New State School Division Laws
4:59 pm
Mon April 8, 2013

Changes in the Classroom

A new state school division to manage some underperforming schools is NOT the only change to public education to be approved this year by state lawmakers. 

An array of new laws to revise some programs and expand others will soon take effect. 

Under one law, schools must add early reading intervention services for kindergarten, first and second grades, AND algebra readiness intervention for sixth through ninth grades.  Parents will receive clear, A-through-F report cards to rate local schools under a second law—sponsored by Delegate Tag Greason.

Read more
Hydraulic Mills Community
4:44 pm
Mon April 8, 2013

Cemetery is in the Path of Route 29 Bypass

Map showing the location of the Hydraulic Mills community.
Credit African American Families Database

The Virginia Department of Transportation has cleared another speed bump in its drive to build a bypass to Route 29 through Albemarle County. 

Those who oppose the 29 bypass have made many arguments.  Some think the project, which VDOT predicts will cost about $240 million is too expensive for the limited time drivers would save.  Others worry about the impact on health from a six-mile road that would pass by six schools, while a third group feared trucks with hazardous cargo could pass too close to the city’s water supply. 

Read more

Noah Adams, long-time co-host of NPR's All Things Considered, brings more than three decades of radio experience to his current job as a contributing correspondent for NPR's National Desk., focusing on the low-wage workforce, farm issues, and the Katrina aftermath. Now based in Ohio, he travels extensively for his reporting assignments, a position he's held since 2003.

Virginia Education Association
3:49 pm
Mon April 8, 2013

VEA Supports WVTF & RADIO IQ

http://www.veanea.org/

WVTF/RADIO IQ general manager Glenn Gleixner credits the Virginia Education Association grant supporting Virginia Public Radio for making "this important, high-quality service even better.” This partnership of the state’s major public radio stations "enables all of us to offer more substantive reports and features,” Gleixner added.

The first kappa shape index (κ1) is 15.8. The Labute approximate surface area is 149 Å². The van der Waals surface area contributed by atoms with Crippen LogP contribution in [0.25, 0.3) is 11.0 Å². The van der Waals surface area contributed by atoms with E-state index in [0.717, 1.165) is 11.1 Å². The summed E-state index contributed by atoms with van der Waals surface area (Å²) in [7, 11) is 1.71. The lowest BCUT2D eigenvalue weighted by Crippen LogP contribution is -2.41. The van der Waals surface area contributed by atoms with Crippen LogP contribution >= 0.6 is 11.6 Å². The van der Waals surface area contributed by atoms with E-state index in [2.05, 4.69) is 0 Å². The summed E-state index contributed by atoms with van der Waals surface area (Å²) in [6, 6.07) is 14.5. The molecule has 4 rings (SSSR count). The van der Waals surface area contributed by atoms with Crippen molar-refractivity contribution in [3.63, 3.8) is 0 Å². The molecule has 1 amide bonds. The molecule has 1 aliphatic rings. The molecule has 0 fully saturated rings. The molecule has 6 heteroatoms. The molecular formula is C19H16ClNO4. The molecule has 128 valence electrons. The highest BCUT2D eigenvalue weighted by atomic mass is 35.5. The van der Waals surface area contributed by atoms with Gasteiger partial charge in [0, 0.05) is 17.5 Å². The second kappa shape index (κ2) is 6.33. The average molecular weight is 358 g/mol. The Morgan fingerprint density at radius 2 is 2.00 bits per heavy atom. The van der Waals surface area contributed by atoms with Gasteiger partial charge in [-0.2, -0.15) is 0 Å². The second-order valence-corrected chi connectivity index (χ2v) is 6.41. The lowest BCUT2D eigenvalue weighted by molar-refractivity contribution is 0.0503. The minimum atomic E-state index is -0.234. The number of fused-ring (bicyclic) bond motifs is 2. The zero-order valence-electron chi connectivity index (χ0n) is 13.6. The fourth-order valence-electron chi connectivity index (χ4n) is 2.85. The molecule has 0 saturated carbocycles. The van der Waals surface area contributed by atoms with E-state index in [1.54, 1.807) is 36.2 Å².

Read more

We appreciate your feedback from our mobile site.

  • Call Us 9-5 Weekdays:  540-989-8900
  • Email Us Anytime:  WVTF@VT.EDU
  • Post to our Facebook Page
Arts & Culture
12:28 pm
Mon April 8, 2013

Glass Haus Kitchen

A Charlottesville chef has won a kind of lottery, but he didn’t buy a ticket -- and he could have lost big.  For Chef Ian Boden, flavorful food is a lifelong obsession.  Now, he runs Charlottesville’s newest gourmet restaurant,  Glass Haus Kitchen.

<

Take RADIO IQ and WVTF along on your mobile device: Go "mobile" with the NPR News & TuneIn Apps

  • Access our 3 web streams through the NPR News & TuneIn apps
  • Access our state/regional news stories
  • Support us

By getting the apps from NPR and TuneIn you can locate and listen to RADIO IQ and WVTF station streams via computers, smart phones, tablets, home audio systems and numerous other devices. All you need to get started can be found below.

Already on your mobile device? You can link up with our mobile optimized site here.

Get the NPR News app for your mobile device:

Melody wakes up very early in the morning to produce regional content for Morning Edition. She began at VPR as a part-time production assistant and was promoted to full-time in 2007. She has also served as a news and editorial assistant for The Burlington Free Press. After graduating from Skidmore College, she spent a year in France working as a high school teaching assistant. Melody grew up on a dairy farm in Addison County. She spends her free time gardening, cooking, and being outside as much as possible.

Frank Morris has supervised the reporters in KCUR's newsroom since 1999. In addition to his managerial duties, Morris files regularly with National Public Radio. He’s covered everything from tornadoes to tax law for the network, in stories spanning eight states. His work has won dozens of awards, including four national Public Radio News Directors awards (PRNDIs) and several regional Edward R. Murrow awards. In 2012 he was honored to be named "Journalist of the Year" by the Heart of America Press Club.

Morris grew up in rural Kansas listening to KHCC, spun records at KJHK throughout college at the University of Kansas, and cut his teeth in journalism as an intern for Kansas Public Radio, in the Kansas statehouse.

Emily’s love of music brought her to public radio, where she found her love for news. After receiving a Bachelor of Arts in music at the University of North Carolina at Greensboro, she began her career in 2003 at WFIU Public Radio in Bloomington, Indiana, producing and hosting music and news programs and learning the behind-the-scenes work of public broadcasting. She joined WYSO in 2007 as the host of “All Things Considered” and jumped head first into news gathering. Emily’s been relishing it ever since-her reporting has earned her numerous AP Awards and a nationally recognized Gabriel Award. WYSO has been a fulfilling and exciting place for Emily, where she is privileged to work with a creative and supportive staff.

Pages